Turning Weakness into Strength

The problem started when I gave my lead villain royal credentials – it seemed like a good idea at the time – the Chiddran had been introduced, bringing in their own Empire and their own colonizing expansion into space, and they were/are currently engaged in war with the aggressive Khekarians, who have possession of most of the galaxy and want the rest of it.

Great, I thought. A bit of depth, a sense of history, basically background stuff. Then I wanted to use it. I wanted to plug my story more deeply into that, somehow. As the governing hierarchy for the Khekarian Empire is a vast system of royals, from major to minor, I figured making my lead villain an exiled royal would give him a suitable cause and reason to do dastardly things.

To push him right to the edge of acceptance, if not outside of it, I made him a bastard as well. Yes, in both senses of the word.

And now I’m going to bring sex into the equation.


The change was good and elevated the lead villain’s standing, but one little thing just did not sit right. My story is about Aleisha, seventeen years old (no, it is not a young adults’ book) a girl trying to escape an unwholesome situation.

What did Sturn see in her? Why would he want to take her with him when he left the Terran Sector?

Generally, when someone wants someone else, it’s love or lust or greed. As he planned to take her with him against her will, lust or greed it had to be.

Only… hold on a sec. He’s a Prince? Even in exile, he’s got more wealth and power than she ever has – that got rid of greed. And lust? Are you kidding me? This guy can bed nobility. Sure, he can sleep with the peasants, too (and does), but why ever would he want to keep one?

That presented a problem. Seventeen year-olds don’t have a lot of talent to offer. They don’t have experience-backed skills, they don’t even have street-smarts unless they’ve been out on them since infancy. Other than a sparkling personality and a great body, there’s not a lot Aleisha can offer Sturn. Anyway, she didn’t/doesn’t like him, so that’s out.

So, what does he want and why is she running? The solidity of the story depended on finding feasible answers. “He’s in love with her lusty spirit.” No. Sorry. Doesn’t cut it. This is not a freakin’ love story.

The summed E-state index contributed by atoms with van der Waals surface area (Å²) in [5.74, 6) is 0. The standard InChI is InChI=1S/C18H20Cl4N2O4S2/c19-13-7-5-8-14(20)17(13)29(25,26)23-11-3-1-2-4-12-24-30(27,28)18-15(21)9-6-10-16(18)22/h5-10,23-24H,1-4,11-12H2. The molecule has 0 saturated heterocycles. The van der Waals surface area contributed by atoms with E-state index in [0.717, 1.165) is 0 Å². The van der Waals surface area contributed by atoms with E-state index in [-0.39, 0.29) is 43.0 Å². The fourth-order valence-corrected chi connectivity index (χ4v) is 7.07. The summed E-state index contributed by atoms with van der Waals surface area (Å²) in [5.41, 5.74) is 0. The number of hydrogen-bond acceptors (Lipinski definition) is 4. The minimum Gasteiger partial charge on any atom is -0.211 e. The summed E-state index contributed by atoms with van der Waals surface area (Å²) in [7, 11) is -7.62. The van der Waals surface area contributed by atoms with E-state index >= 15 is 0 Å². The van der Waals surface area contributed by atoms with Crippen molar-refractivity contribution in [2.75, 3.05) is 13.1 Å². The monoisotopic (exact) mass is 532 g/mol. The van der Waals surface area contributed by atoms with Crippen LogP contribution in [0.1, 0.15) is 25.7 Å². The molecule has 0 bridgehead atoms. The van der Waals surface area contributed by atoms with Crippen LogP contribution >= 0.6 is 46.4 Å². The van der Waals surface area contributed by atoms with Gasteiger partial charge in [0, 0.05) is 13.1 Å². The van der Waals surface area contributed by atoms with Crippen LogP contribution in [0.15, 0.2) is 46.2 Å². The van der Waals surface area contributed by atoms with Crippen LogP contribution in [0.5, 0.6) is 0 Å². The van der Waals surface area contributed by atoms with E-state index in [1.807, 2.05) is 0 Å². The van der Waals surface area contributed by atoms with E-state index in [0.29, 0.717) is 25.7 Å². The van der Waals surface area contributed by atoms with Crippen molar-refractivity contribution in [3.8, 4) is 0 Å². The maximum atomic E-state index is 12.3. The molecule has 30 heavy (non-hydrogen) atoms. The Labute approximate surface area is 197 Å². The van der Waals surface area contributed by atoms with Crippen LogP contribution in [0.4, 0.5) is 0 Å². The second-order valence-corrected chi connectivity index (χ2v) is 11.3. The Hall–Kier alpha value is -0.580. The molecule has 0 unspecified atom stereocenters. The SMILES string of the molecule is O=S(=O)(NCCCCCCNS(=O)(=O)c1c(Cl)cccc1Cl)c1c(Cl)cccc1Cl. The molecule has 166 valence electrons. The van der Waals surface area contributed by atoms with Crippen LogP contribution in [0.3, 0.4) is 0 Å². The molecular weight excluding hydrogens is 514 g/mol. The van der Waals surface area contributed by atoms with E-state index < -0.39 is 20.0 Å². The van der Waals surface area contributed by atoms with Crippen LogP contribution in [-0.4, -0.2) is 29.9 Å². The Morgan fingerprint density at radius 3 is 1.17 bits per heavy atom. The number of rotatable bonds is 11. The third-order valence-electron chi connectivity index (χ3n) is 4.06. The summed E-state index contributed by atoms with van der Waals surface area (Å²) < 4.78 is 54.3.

At this point, the story went into the bin for a second time.

[An aside, just to fill in the gaps: The first time I threw it out happened when I grew a brain and came to the conclusion I couldn’t write for toffee. I was in my late teens and frankly, the story was embarrassing. A few months after binning it, a background character came to life again, whispering, “What about my story?” and Aleisha became the main character.]

This time around, the story stayed dead and gone for a full year, simply because I could not find those answers. The villain had no reason to want Aleisha in his universe. Period. Having given Sturn strength and a reason for being, I didn’t want to go back to the story I had before. That story was a non-story. Yet I had to radically change something and possibly toss out Aleisha entirely. That was depressing. If the story wasn’t about Aleisha trying to escape, then what was it about? If I ditched her, I’d have to start from scratch. I didn’t want to start from scratch. I wanted to keep her.

Unfortunately, while there might have been many ways she could be unhappy – miserable job, low pay, people she doesn’t get on with – the Good Guys aren’t going to enter into a team war over a pay dispute or because someone is unhappy at work. It had to have more guts!

Then something I had toyed with long before came to the surface. Morragt – that minor character shopkeeper who gave me the Khekarian/Chiddran war in the first place and kicked this book into a series – had also seen something in Aleisha. What if she was a psychic? Untrained, inexperienced, certainly, but seeing just enough to have Sturn believe she could help him work his way back into power. He’d want to keep her then, for sure. That’s what I needed. That had potential.

Great! A solution! And then – BAM – I bumped into the obvious weakness of that. I now had a psychic in deep trouble. Why didn’t she see it coming?

Oh, bugger! It was about then, I wanted to lay my head down on my desk and weep.

Okay. There are a lot of reasons why she didn’t see it coming, but that doesn’t stop that question jumping up. She’s young, yes. She’s inexperienced, check. She’s not omniscient, okay, that works. Psychics aren’t generally open all the time. But how was I to stop that infernal question popping up in every reader’s mind?

Easy. I took that weakness and made it into a strength by having other characters ask that very question. Instead of hoping readers would understand or overlook that possibility (that she would see trouble ahead of her), I made the whole thing an issue. Most of those around her are dismissive of her ability, nearly everyone she meets questions it. On top of that, her talent isn’t precognition at all, it’s clairsentience (touch) and trauma – experiencing the death trauma of others.

Such psychics do exist, they just don’t often make it into books and movies. Anyhow, it makes a nice change from clairvoyance (sight) and the old “mysterious powers come to the rescue”. They don’t.

This is an example of how “something better” brings in complexity and “solutions” bring their own problems. And some folk think writers sit down at their desks and have an easy time of it.


Have a great day, folks.



2 thoughts on “Turning Weakness into Strength

  1. The Tailor-Made Trilogy

    Great solution! I’ll have to keep this in my pocket for when I (inevitably) write myself into a corner.

    1. A.D. Everard Post author

      Thank you so much! It works. All solutions have to be inside the story itself, or you’re forever “explaining” it. Good luck at dodging those corners! 😀


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